government. It was the first time in U.S. history when native people were recognized for their implicit understanding of the sacred land.
“Tell President Obama, ‘Thank you,’ please. He kept his word to us, “said Utah Diné Bikeyah Chairman Willie Grayeyes to the Free Press when he heard of the monument declaration in December 2016.
Grayeyes is outraged by the school district’s resolution. In an email, he said it is a scheme, that revenue streams to the school district are not affected by “federal matters related to the land designation. Period!”
An earlier resolution
Individual school-board members began cobbling together a resolution opposing Bears Ears late last summer, well before other members were aware of it. The action was unknown to board member Nelson Yellowman, a Navajo who represents Halchita, Oljeto and Navajo Mountain, one of two Navajo school districts in San Juan County.
Shumway introduced the resolution at the annual Utah School Board Association Delegate Assembly in August, requesting the state association officially oppose the Bears Ears monument months before it was even proclaimed. The resolution passed by the required two-thirds majority vote, with 47 of 51 delegates in favor, and only two dissenting districts, she said. The delegates also voted to forward the resolution to local, state and national officials.
Yellowman confronted Shumway on the issue in September at a regularly scheduled board meeting, saying it was inappropriate to bring the question to a state group when it hadn’t been discussed by the local school-district board.
According to the minutes, Debbie Christiansen, board president at that time, felt it was necessary the issue be put on the agenda at the September meeting because it was “a pressing topic throughout the county.” Her intention was to discuss and share information regarding the proposed monument. The minutes report that Christiansen’s main concern was the “property tax money the district stands to lose in the wake of the monument, which would drastically change the financial outlook for school funding.”
Shumway supported this opinion and the hope that constituents would see the potential financial ramifications of the monument designation.
“I told them during the [school board] work session,” says Yellowman, “that it is deeper than the [federal] land designations. This issue is about my heritage, my people, the past ancestral cultures and native people finally getting an opportunity to sit at the table in a co-management capacity.”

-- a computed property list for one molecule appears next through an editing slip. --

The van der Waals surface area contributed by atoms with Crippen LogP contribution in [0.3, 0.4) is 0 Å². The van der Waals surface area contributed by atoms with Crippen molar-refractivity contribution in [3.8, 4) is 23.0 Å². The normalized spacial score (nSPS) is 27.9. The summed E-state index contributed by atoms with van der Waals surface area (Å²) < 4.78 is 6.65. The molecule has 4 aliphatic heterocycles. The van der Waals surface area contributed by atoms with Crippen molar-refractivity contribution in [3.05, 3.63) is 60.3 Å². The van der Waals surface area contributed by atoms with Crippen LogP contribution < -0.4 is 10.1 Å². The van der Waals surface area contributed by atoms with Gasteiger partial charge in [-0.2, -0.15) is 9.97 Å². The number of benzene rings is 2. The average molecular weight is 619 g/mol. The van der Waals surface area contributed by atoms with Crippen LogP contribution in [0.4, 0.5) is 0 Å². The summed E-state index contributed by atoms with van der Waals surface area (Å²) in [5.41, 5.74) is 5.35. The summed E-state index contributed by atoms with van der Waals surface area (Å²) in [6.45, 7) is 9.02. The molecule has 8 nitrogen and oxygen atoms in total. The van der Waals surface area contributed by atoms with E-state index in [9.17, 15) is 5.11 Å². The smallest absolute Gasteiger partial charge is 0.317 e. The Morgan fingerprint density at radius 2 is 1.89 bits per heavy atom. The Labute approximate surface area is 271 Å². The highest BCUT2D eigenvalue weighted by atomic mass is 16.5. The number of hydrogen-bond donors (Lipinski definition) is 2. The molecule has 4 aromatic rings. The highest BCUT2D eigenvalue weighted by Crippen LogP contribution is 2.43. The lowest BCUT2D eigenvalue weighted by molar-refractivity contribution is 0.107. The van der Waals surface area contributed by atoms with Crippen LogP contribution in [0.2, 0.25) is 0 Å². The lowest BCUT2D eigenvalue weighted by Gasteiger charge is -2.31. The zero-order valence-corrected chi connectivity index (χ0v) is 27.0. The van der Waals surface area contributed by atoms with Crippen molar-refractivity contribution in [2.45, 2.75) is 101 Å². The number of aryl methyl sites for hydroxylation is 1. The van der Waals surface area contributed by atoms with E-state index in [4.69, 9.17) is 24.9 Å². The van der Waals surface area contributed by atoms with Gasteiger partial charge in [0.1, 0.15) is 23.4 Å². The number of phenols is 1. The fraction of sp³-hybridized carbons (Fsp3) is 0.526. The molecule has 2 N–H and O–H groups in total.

Yellowman, who lives in Monument Valley, expressed his frustration regarding the board participation in political issues. Minutes of the meeting state that he felt it was distracting and unnecessary.
Elsie Dee, who represents the other Navajo community, Montezuma Creek, on the board, voiced her support for Yellowman and the board remained divided on whether to participate or make a statement on the Bears Ears monument status. No official comment was made by the school board at that time other than acknowledging a neutral standing.
A sole dissenting vote
In May, President Trump issued an executive order calling for a review of certain monument designations done in the past two decades. Newly appointed Secretary of the Interior Ryan Zinke set the review process in motion early in May during a tour of Bears Ears in the company of the Utah congressional delegation.
The school-district resolution to oppose the monument and request that Trump rescind it appeared on the board agenda for the second time on May 9, during the time of Zinke’s tour.
“Even though agendas change before meetings and sometimes during meetings, it felt sudden,” said Yellowman. “I believe this was done because Secretary Zinke was visiting here with the Utah delegation. I felt there was not enough public notice to allow public comment on the resolution. It was in rough-draft form at first and I disagreed that minor changes to the language were being cleaned up in a board meeting. It should be presented in its final form.”
A final draft was presented at the meeting with minor changes in the language. It passed 4-1. Yellowman was the sole dissenting vote.
“It is a political tactic to say the land will provide property-tax revenue when in fact I’ve seen no development in 50 years there in the monument area and I grew up in Blanding, close to the region,” he said. “If those who oppose it think it will produce revenue, why didn’t they do something about it 50 years ago? It’s always been federal land.”
“This is sad news for Oljato and Utah Diné community,” said James Adakai, president of the Navajo Nation Oljeto Chapter in Monument Valley. “Today, San Juan County, Utah, remains in the dark ages of modern U.S. history. I thank and commend Nelson [Yellowman] for his leadership and commitment toward advancing the interests of the Diné community.”